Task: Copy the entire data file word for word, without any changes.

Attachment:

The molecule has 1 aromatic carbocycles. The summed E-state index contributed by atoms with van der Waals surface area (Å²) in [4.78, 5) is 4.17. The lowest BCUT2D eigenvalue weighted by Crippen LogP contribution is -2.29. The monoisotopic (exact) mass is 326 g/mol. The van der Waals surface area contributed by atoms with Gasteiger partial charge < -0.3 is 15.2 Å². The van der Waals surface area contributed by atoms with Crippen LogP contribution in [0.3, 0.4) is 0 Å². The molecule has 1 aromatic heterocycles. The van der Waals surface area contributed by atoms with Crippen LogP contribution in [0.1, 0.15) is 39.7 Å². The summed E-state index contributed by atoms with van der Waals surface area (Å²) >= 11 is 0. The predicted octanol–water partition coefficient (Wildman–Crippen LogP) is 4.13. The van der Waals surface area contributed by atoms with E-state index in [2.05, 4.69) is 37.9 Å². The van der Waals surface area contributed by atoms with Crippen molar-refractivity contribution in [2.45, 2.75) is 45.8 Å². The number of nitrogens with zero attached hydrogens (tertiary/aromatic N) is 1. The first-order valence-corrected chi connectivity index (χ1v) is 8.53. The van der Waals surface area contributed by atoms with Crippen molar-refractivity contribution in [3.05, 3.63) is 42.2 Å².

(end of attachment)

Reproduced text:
The molecule has 1 aromatic carbocycles. The summed E-state index contributed by atoms with van der Waals surface area (Å²) in [4.78, 5) is 4.17. The lowest BCUT2D eigenvalue weighted by Crippen LogP contribution is -2.29. The monoisotopic (exact) mass is 326 g/mol. The van der Waals surface area contributed by atoms with Gasteiger partial charge < -0.3 is 15.2 Å². The van der Waals surface area contributed by atoms with Crippen LogP contribution in [0.3, 0.4) is 0 Å². The molecule has 1 aromatic heterocycles. The van der Waals surface area contributed by atoms with Crippen LogP contribution in [0.1, 0.15) is 39.7 Å². The summed E-state index contributed by atoms with van der Waals surface area (Å²) >= 11 is 0. The predicted octanol–water partition coefficient (Wildman–Crippen LogP) is 4.13. The van der Waals surface area contributed by atoms with E-state index in [2.05, 4.69) is 37.9 Å². The van der Waals surface area contributed by atoms with Crippen molar-refractivity contribution in [2.45, 2.75) is 45.8 Å². The number of nitrogens with zero attached hydrogens (tertiary/aromatic N) is 1. The first-order valence-corrected chi connectivity index (χ1v) is 8.53. The van der Waals surface area contributed by atoms with Crippen molar-refractivity contribution in [3.05, 3.63) is 42.2 Å².